Review: Neverball

Table of Contents

Quick Info

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Additional Notes
This game is also available for Linux! This game is free!


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Around the maze it goes

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Catching air in space

General Information

Genre:Sports ESRB Rating:NR - Not Rated
License:Open Source My Rating:Everyone
Played on:Martha
Available from:

General Notes

There are a number of games out there where you send a ball through a maze, but Neverball does things a little differently. It's a physics-based game where gravity does most of the work: instead of directing the ball, you tilt the level to make the ball roll in the direction you want.

While I can't see this having widespread appeal, it's still worth a try if you're willing to brave the unusual controls. After all, it's free.

Gameplay Overview

In Neverball, your objective is simply to roll the ball around the level gathering coins. Once you've acquired enough coins, the exit will light up and you're ready to leave the level. Getting those coins requires some care, as you control the ball by tilting the floor. This can often result in it rolling out of control, so you need to be careful.

Each level is also on a strict time limit. If you run out of time or the ball falls out of the playing area, you lose the level and need to try again.


Fast and responsive
Although it's 3D and features a lot of different parts working together, this game runs very quickly and takes almost no time to load.

Multiple ball options
If you want, you can visit the options menu to change what your ball looks like. Why settle for a dumb old marble when you could use a ball made of cheese? Or perhaps a magic 8 ball, an eyeball or the Earth? There's even a ball designed to look like one of the ghosts from Pac-man.

Multiple level sets
There are seven level sets included with the game. The challenges they offer are marked as being anywhere from easy to insanely difficult. Additional level packs are available from the community, so if you like the game and want to try more, it's out there.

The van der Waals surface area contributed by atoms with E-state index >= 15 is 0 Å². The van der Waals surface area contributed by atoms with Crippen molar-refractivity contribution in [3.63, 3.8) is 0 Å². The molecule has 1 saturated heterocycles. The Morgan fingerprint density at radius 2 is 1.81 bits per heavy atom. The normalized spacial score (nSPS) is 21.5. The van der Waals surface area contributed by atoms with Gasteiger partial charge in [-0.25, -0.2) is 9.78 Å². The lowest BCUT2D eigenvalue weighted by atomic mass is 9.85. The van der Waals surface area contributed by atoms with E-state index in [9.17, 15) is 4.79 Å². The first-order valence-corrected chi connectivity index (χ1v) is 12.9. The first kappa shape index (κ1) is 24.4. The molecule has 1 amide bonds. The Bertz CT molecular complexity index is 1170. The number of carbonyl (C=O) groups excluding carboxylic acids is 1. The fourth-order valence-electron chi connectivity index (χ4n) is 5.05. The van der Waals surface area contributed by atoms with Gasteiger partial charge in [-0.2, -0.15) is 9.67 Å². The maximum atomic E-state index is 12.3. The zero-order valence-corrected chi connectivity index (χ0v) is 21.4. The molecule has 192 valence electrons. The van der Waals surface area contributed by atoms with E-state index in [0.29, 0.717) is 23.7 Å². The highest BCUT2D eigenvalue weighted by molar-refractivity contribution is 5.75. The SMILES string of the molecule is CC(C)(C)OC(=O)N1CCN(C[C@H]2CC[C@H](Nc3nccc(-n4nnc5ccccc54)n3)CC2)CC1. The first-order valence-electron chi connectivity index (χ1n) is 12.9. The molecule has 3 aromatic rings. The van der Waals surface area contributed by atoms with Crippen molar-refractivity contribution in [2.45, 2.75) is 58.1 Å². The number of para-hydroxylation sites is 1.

Many obstacle types
Walls aren't the only thing that will get in your way. There are also elevators, moving platforms and different types of floors to cause you some trouble. In some levels you'll even need to send the ball flying by having it bounce off of small ridges at high speed.

Two types of high scores
For the competitive types, there are two different leaderboards. One records the quickest times for each level, and the other records who gathered the most coins before exiting the level.

Challenge mode
If you want to make things a little more difficult, there's a challenge mode that has you attempt to complete the levels with a limited number of balls. If you're anywhere near as good at this game as I am, you'll never make it to the third level.

Occulus Rift Support
For fans of the Occulus Rift, this is another game that promises to work with it.


Unusual controls make for a steep learning curve
In my opinion, Neverball's biggest weakness is the unique way you control the ball. It's extremely easy to send the ball hurtling in random directions with just the slightest nudge. Most people will probably find it too frustrating, and simply give up before they learn to control the game.

Concerns and Issues

May cause motion sickness
Depending on the camera you're using and the way you're trying to tilt the play field, this game can make you a little dizzy. Worse, when the ball inevitably gets out of control, the game's world will likely fly around pretty fast while the camera vainly tries to keep up.